One key trend within the big data industry that firms can't have failed to notice is that everything these days is starting to revolve around Hadoop. The technology is increasingly being adopted by firms around the world who are looking for a powerful, low-cost way of processing their data.

Indeed, an infographic produced by Solix reveals 61 per cent of organisations have already started to deploy the technology, or plan to do so in the near future. And for many of these, it seems that the introduction of Hadoop will bring about major changes in the way they handle their data, with more than 60 per cent of companies saying the solution will supplement or replace their existing data environment.

As a result, some commentators have been predicting the imminent death of traditional data warehousing solutions in favour of Hadoop-centric systems. But is this really likely to be the case? While Hadoop has a wide range of benefits and can undoubtedly greatly improve a firm's data analytics performance if applied correctly, there remain several pitfalls that await the unwary organisation that jumps in without a clear plan.

As such, there are a few things about Hadoop that companies need to be aware of before they begin ripping up existing systems. In a piece for Information Week, several of these were highlighted by chief executive and co-founder of Qubole Ashish Thusoo.

Crucially, he noted that ideas of scrapping traditional data warehouses are likely to be misplaced. These tried and tested tools still remain highly valuable for firms as they allow for the collection, storage and analysis of high-fidelity data, he explained, noting: "Data warehouses make powerful use of structured, relational data, whereas Hadoop excels at managing unstructured, semi-structured or log data that classic data warehouses can't handle well. The two make an attractive odd couple."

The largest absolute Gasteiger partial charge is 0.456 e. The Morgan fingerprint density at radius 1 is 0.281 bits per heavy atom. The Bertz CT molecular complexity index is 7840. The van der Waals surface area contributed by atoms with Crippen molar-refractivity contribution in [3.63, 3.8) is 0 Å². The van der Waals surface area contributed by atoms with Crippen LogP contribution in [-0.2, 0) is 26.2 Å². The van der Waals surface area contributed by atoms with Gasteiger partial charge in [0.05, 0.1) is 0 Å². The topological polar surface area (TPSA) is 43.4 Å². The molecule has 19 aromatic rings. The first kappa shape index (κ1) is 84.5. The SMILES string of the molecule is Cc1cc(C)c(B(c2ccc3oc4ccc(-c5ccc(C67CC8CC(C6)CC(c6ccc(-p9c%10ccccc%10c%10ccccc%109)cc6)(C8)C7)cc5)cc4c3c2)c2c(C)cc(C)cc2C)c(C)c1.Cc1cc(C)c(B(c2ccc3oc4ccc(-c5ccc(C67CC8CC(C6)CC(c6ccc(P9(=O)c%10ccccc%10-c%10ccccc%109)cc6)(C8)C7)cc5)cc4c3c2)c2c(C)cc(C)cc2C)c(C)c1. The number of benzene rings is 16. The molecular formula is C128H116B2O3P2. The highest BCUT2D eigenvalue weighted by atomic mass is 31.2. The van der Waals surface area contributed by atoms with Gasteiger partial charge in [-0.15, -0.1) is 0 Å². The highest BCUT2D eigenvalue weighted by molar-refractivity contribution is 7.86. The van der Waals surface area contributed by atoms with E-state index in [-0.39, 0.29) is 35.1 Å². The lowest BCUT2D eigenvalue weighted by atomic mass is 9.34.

Mr Thusoo observed that adopting a Hadoop-only strategy can be dangerous as it limits the options open to businesses. Many day-to-day business operations will still be best-served with a data warehouse, as companies will often not have the resources or expertise to be dipping into Hadoop for every query – particularly those that it has not been designed for.

"Given how critical it is for a Hadoop initiative to prove initial return quickly, attempting to use the platform in ways it is not intended to be used will create disillusionment toward Hadoop and its true capabilities," Mr Thusoo said.

Related to this is the fact that for all its positives, Hadoop is not an easy tool to use, so ideas businesses might have about being able to pick it up and get instant results may be wide of the mark. Mr Thusoo said adopting Hadoop also brings with it requirements to invest in infrastructure and skilled personnel. The ability to manage Hadoop clusters and scale up to meet evolving requirements are essential to a successful project, so enterprises need to make sure they either hire people with the skills to do this, or devote time to training existing staff.